The campaigns have also used Twitter as a weapon, not just by exchanging snarky tweets but by pushing mocking hashtags, or searchable phrases -- sometimes through "promoted tweets," as Obama's side did with the "binders" comment.

That brings me back to Milbank's argument that Twitter prods the journalistic lemmings in the same direction. They "want to make sure that their opinions are not veering from other opinions," he told me. Otherwise, "it'll look like you don't know what you're talking about if you defy the conventional wisdom."

Watch: Female debate moderators slam-dunk the guys

It's worth noting that Newsweek started its Conventional Wisdom Watch back in 1988, well before we were all using the interwebs. And I'm sure a few journalists rely on Twitter as a digital weathervane to make sure they're pointing in the right direction.

But I view Twitter as a cauldron of ideas -- some brilliant, some witty, some wacky. I see lots of people take issue with each other (or with me), sometimes less than politely. Since I make a point of following people on the left and right, I get revealing glimpses into what's cooking across the spectrum.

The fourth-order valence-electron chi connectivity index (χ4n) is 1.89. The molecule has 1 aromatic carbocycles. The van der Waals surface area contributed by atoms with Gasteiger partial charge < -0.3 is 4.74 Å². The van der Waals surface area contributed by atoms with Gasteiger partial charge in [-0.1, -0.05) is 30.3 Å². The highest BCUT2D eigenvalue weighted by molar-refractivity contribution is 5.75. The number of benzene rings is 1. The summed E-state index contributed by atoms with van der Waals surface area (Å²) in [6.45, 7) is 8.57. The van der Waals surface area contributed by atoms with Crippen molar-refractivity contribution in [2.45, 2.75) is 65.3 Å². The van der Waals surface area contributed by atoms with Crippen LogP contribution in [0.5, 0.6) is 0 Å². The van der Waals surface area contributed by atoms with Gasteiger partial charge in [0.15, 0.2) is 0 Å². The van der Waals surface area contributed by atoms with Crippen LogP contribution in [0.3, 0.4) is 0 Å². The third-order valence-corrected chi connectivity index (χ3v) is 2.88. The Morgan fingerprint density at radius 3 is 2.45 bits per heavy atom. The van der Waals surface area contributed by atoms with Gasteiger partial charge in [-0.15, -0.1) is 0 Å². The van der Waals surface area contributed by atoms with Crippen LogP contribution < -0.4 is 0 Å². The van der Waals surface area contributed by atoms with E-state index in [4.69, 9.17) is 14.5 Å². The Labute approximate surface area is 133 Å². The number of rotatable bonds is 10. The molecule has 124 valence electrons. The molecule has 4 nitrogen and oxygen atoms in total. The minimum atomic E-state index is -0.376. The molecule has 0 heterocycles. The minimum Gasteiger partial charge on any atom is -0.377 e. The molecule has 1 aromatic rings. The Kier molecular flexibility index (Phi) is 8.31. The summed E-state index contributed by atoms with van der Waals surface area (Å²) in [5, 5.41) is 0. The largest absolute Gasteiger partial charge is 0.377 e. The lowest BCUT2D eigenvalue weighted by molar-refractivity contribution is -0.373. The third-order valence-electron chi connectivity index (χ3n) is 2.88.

In this kind of crowded marketplace, most media people and civilians try to stand out with smart and edgy insights, rather than just repackage what everyone else is dishing.

I guess it all comes down to who you follow and whether you escape the hall of mirrors by occasionally shutting the thing off.

Follow @CNNOpinion on Twitter

Join us at Facebook/CNNOpinion

The opinions expressed in this commentary are solely those of Howard Kurtz.

ADVERTISEMENT
Part of complete coverage on
updated 6:10 PM EST, Mon November 24, 2014
If Obama thinks pushing out Hagel will be seen as the housecleaning many have eyed for his national security process, he'll be disappointed, says David Rothkopf.
updated 8:11 AM EST, Tue November 25, 2014